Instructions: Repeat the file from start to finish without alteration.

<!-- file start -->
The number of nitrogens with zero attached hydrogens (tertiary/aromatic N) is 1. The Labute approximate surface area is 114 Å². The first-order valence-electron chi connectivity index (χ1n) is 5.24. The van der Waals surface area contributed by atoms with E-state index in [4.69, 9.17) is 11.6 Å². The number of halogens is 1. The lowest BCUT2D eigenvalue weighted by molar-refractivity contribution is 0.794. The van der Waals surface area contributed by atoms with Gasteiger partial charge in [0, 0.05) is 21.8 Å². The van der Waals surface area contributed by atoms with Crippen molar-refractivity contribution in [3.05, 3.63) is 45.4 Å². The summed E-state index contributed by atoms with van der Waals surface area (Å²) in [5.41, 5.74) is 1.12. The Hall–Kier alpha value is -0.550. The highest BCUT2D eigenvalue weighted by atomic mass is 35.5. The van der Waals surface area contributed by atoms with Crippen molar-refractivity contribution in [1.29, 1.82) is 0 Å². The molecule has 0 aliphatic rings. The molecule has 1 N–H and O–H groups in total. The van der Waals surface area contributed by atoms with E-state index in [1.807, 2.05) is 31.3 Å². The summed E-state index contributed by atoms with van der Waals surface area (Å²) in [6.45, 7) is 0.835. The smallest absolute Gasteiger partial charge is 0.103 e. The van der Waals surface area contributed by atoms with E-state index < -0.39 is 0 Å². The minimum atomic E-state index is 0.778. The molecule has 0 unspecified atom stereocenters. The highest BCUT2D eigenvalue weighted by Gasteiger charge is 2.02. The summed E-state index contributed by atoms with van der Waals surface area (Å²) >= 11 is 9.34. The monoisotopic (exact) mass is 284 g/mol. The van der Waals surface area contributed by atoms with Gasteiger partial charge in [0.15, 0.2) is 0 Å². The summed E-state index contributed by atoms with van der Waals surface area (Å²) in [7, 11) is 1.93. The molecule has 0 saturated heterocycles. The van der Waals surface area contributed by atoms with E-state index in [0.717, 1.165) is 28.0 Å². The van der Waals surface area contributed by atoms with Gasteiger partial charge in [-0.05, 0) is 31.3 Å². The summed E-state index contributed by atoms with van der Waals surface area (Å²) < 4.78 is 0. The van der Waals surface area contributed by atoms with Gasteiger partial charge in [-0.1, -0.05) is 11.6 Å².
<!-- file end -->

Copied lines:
The number of nitrogens with zero attached hydrogens (tertiary/aromatic N) is 1. The Labute approximate surface area is 114 Å². The first-order valence-electron chi connectivity index (χ1n) is 5.24. The van der Waals surface area contributed by atoms with E-state index in [4.69, 9.17) is 11.6 Å². The number of halogens is 1. The lowest BCUT2D eigenvalue weighted by molar-refractivity contribution is 0.794. The van der Waals surface area contributed by atoms with Gasteiger partial charge in [0, 0.05) is 21.8 Å². The van der Waals surface area contributed by atoms with Crippen molar-refractivity contribution in [3.05, 3.63) is 45.4 Å². The summed E-state index contributed by atoms with van der Waals surface area (Å²) in [5.41, 5.74) is 1.12. The Hall–Kier alpha value is -0.550. The highest BCUT2D eigenvalue weighted by atomic mass is 35.5. The van der Waals surface area contributed by atoms with Crippen molar-refractivity contribution in [1.29, 1.82) is 0 Å². The molecule has 0 aliphatic rings. The molecule has 1 N–H and O–H groups in total. The van der Waals surface area contributed by atoms with E-state index in [1.807, 2.05) is 31.3 Å². The summed E-state index contributed by atoms with van der Waals surface area (Å²) in [6.45, 7) is 0.835. The smallest absolute Gasteiger partial charge is 0.103 e. The van der Waals surface area contributed by atoms with E-state index < -0.39 is 0 Å². The minimum atomic E-state index is 0.778. The molecule has 0 unspecified atom stereocenters. The highest BCUT2D eigenvalue weighted by Gasteiger charge is 2.02. The summed E-state index contributed by atoms with van der Waals surface area (Å²) >= 11 is 9.34. The monoisotopic (exact) mass is 284 g/mol. The van der Waals surface area contributed by atoms with Gasteiger partial charge in [0.15, 0.2) is 0 Å². The summed E-state index contributed by atoms with van der Waals surface area (Å²) in [7, 11) is 1.93. The molecule has 0 saturated heterocycles. The van der Waals surface area contributed by atoms with E-state index in [0.717, 1.165) is 28.0 Å². The van der Waals surface area contributed by atoms with Gasteiger partial charge in [-0.05, 0) is 31.3 Å². The summed E-state index contributed by atoms with van der Waals surface area (Å²) < 4.78 is 0. The van der Waals surface area contributed by atoms with Gasteiger partial charge in [-0.1, -0.05) is 11.6 Å².